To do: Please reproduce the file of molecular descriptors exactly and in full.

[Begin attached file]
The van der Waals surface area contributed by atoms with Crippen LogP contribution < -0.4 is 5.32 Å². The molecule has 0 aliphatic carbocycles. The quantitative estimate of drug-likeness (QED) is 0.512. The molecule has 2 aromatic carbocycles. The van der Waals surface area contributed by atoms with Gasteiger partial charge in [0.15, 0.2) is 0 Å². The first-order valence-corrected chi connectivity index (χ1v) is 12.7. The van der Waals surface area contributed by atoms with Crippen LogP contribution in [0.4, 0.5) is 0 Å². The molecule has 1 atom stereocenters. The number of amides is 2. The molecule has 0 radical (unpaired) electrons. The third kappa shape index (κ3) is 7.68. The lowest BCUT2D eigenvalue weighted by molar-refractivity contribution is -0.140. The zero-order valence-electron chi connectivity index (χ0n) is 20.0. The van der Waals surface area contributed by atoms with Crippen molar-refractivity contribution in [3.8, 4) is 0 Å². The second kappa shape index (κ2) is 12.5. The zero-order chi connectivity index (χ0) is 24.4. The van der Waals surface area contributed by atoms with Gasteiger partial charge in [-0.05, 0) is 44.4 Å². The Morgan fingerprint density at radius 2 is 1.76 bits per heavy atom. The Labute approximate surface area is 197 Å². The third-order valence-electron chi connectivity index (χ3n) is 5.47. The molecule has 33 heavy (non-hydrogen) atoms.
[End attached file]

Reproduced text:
The van der Waals surface area contributed by atoms with Crippen LogP contribution < -0.4 is 5.32 Å². The molecule has 0 aliphatic carbocycles. The quantitative estimate of drug-likeness (QED) is 0.512. The molecule has 2 aromatic carbocycles. The van der Waals surface area contributed by atoms with Gasteiger partial charge in [0.15, 0.2) is 0 Å². The first-order valence-corrected chi connectivity index (χ1v) is 12.7. The van der Waals surface area contributed by atoms with Crippen LogP contribution in [0.4, 0.5) is 0 Å². The molecule has 1 atom stereocenters. The number of amides is 2. The molecule has 0 radical (unpaired) electrons. The third kappa shape index (κ3) is 7.68. The lowest BCUT2D eigenvalue weighted by molar-refractivity contribution is -0.140. The zero-order valence-electron chi connectivity index (χ0n) is 20.0. The van der Waals surface area contributed by atoms with Crippen molar-refractivity contribution in [3.8, 4) is 0 Å². The second kappa shape index (κ2) is 12.5. The zero-order chi connectivity index (χ0) is 24.4. The van der Waals surface area contributed by atoms with Gasteiger partial charge in [-0.05, 0) is 44.4 Å². The Morgan fingerprint density at radius 2 is 1.76 bits per heavy atom. The Labute approximate surface area is 197 Å². The third-order valence-electron chi connectivity index (χ3n) is 5.47. The molecule has 33 heavy (non-hydrogen) atoms.